Tuesday, December 15, 2009

Traffic snarls worsen

Traffic snarls worsen
Bangalore, Dec 14, DHNS:

Chaos that prevailed on the Richmond Circle flyover following the removal of the much maligned signal, spread to the intersection beneath it on Monday when a new driving pattern became operational.

As a result of the widespread confusion over the weekend, much of the traffic that originally flowed over the flyover was redirected to the intersection beneath it. This attempt to bring about order triggered fresh problems, as the flyover, intended originally for one-way traffic has been divided in order to allow traffic flow in both directions. Consequently, the narrower traffic paths on either side of the divider can accommodate two-wheelers, but traffic flow becomes problematic when large vehicles try to pass each other.

No clear demarcation

It is not a smooth sailing beneath the flyover either, as traffic from Langford Road which used to flow through the flyover to enter Mission Road, is now forced to cross the already congested Double Road as a result of the redirection. The increase in traffic over this stretch of road is causing gridlock as there are no clearly marked lanes.

Autorickshaw driver Manjunath, a regular on this stretch of road, said the new system had led to confusion. “Added to traffic woes, people are confused about which way they can go, and they are all asking for directions. That results in further hold-ups.”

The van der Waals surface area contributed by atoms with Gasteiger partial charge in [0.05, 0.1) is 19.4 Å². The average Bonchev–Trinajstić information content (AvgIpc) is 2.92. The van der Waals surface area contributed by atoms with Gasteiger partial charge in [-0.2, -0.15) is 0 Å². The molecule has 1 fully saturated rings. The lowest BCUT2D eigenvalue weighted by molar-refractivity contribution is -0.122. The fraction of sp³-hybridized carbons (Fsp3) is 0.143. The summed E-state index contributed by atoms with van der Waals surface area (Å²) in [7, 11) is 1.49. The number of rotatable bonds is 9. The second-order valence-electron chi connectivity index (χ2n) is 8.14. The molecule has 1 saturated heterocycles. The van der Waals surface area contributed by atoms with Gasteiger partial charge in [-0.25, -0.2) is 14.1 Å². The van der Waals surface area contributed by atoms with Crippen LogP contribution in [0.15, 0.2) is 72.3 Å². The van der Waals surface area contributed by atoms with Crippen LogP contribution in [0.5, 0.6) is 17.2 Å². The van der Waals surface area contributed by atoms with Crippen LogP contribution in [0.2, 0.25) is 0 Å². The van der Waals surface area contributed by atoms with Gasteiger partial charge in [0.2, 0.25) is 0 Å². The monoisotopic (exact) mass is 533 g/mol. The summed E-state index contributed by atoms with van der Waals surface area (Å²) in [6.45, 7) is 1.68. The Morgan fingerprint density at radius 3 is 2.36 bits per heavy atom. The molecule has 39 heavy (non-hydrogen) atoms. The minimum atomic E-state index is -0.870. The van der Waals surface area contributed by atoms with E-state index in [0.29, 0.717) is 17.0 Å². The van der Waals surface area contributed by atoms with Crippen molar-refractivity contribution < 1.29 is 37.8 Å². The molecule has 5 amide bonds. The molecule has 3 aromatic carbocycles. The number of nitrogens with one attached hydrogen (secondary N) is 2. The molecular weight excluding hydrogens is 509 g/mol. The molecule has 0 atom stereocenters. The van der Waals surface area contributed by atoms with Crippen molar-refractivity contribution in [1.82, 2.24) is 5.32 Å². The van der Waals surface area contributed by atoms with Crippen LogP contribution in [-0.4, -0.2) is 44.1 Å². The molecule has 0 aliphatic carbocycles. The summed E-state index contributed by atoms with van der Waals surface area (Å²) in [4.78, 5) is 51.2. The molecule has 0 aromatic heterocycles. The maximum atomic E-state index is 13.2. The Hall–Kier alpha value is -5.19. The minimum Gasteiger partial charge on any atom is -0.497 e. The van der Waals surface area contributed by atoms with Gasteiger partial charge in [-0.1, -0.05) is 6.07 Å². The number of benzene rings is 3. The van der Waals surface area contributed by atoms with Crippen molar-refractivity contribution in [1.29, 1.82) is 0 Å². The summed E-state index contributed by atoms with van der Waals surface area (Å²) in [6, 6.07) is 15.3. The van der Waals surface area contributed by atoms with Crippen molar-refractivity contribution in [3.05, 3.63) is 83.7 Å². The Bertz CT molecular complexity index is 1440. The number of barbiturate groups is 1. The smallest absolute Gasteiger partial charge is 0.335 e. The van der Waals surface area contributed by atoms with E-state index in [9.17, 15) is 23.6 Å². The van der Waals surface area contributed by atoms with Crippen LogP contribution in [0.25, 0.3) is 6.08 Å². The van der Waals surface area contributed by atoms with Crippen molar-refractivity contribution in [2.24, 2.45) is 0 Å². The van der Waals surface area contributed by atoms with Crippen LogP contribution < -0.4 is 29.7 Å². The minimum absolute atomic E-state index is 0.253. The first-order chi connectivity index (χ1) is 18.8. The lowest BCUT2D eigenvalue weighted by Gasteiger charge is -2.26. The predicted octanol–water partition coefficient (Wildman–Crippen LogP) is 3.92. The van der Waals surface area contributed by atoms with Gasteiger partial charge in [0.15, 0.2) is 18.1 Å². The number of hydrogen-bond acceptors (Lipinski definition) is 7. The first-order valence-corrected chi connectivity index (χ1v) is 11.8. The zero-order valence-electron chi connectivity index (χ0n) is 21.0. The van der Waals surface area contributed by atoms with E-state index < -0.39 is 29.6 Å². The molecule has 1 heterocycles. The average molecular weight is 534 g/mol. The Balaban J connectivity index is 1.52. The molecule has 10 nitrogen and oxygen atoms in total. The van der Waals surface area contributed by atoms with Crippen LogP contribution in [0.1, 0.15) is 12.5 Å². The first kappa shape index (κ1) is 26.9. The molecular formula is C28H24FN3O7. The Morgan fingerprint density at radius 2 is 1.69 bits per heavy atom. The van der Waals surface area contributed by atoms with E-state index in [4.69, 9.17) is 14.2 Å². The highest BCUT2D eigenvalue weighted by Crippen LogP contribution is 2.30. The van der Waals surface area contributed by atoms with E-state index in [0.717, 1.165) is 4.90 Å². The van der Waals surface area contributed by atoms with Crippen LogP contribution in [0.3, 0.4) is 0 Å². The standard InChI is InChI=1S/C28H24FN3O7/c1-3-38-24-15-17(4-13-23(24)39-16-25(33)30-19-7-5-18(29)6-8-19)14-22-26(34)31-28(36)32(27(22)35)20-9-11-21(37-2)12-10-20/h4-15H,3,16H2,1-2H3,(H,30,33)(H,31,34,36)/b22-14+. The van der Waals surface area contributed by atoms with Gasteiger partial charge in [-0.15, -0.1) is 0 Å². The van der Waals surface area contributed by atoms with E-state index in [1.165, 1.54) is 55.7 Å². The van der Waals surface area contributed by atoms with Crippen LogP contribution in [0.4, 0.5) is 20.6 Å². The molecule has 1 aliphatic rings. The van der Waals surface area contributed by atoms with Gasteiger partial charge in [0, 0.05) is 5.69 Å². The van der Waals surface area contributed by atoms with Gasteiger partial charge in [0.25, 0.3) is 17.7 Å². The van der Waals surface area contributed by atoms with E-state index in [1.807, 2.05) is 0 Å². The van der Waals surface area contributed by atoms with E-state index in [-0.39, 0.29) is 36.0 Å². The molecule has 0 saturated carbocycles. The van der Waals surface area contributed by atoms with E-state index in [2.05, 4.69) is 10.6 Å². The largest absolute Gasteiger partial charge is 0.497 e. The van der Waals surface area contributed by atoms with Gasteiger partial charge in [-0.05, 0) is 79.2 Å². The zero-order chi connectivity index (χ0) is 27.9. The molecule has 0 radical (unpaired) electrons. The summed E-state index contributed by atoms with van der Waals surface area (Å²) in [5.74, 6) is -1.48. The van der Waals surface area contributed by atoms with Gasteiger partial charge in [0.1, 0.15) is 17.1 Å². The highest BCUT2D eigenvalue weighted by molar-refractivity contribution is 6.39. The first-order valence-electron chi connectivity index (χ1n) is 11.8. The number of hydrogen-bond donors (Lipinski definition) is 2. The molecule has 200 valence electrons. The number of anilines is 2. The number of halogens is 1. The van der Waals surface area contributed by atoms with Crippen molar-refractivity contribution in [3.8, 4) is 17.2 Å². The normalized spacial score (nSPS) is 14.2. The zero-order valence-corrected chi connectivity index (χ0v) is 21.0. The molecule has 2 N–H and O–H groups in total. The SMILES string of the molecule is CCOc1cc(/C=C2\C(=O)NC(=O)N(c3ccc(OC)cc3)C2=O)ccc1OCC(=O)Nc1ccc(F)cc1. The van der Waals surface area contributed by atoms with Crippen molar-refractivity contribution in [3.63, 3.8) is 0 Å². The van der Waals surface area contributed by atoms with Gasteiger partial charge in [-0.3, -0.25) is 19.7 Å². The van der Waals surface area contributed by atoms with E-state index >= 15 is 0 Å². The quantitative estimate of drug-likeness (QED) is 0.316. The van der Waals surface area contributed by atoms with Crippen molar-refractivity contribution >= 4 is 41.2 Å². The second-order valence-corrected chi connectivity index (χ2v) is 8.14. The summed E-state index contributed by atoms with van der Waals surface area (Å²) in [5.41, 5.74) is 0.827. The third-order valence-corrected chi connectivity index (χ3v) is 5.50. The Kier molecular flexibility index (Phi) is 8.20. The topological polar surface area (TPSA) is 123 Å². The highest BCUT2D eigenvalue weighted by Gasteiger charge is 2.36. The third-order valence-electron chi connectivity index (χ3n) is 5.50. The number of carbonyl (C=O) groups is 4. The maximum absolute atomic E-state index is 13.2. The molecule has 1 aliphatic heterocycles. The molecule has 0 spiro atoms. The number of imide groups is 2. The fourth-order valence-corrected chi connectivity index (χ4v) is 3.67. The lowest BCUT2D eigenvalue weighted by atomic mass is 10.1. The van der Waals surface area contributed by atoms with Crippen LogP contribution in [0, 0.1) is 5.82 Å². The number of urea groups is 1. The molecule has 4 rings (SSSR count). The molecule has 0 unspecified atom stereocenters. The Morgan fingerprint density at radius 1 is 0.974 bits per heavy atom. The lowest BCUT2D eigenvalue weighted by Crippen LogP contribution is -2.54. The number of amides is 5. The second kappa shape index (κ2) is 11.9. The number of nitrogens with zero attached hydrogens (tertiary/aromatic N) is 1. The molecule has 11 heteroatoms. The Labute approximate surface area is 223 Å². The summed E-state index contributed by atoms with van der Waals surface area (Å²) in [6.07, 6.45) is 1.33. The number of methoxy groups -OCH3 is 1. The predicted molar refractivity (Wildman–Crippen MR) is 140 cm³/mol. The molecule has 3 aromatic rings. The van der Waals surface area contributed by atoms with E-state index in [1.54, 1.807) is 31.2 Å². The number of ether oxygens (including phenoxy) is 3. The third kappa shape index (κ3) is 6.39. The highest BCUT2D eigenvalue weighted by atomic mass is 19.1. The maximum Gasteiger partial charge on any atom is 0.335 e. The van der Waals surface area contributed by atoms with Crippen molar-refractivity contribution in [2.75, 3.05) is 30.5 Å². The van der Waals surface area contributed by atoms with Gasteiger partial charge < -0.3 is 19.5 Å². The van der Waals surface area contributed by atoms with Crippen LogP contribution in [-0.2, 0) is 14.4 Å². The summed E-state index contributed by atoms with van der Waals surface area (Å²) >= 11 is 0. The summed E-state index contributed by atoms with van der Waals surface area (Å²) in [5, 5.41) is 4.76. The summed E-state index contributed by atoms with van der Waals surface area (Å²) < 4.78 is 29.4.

“This section has always been slow and congested, but now the waiting time between signals is ridiculous,” Dev, a commuter said. If life for motorists became more difficult, it was worse for pedestrians. “It’s impossible to cross until the police gives the signal to stop,” said Kumar, a pedestrian. “Even when the signal is given, there are so many vehicles that it makes me nervous to try and reach the other side of the road.”

Several other pedestrians remained stranded for several minutes on islands between oncoming vehicles. “There is some increased traffic and confusion, but that is normal when implementing a new driving pattern. It will ease within a few days,” a police constable directing traffic on K H Double Road said.

How the situation will ease is unclear as there is no provision to redirect this increased diagonal flow of traffic elsewhere and no immediate plans to widen this section of road. Manual regulation of the increased flow of traffic by traffic police men appears to be inevitable.


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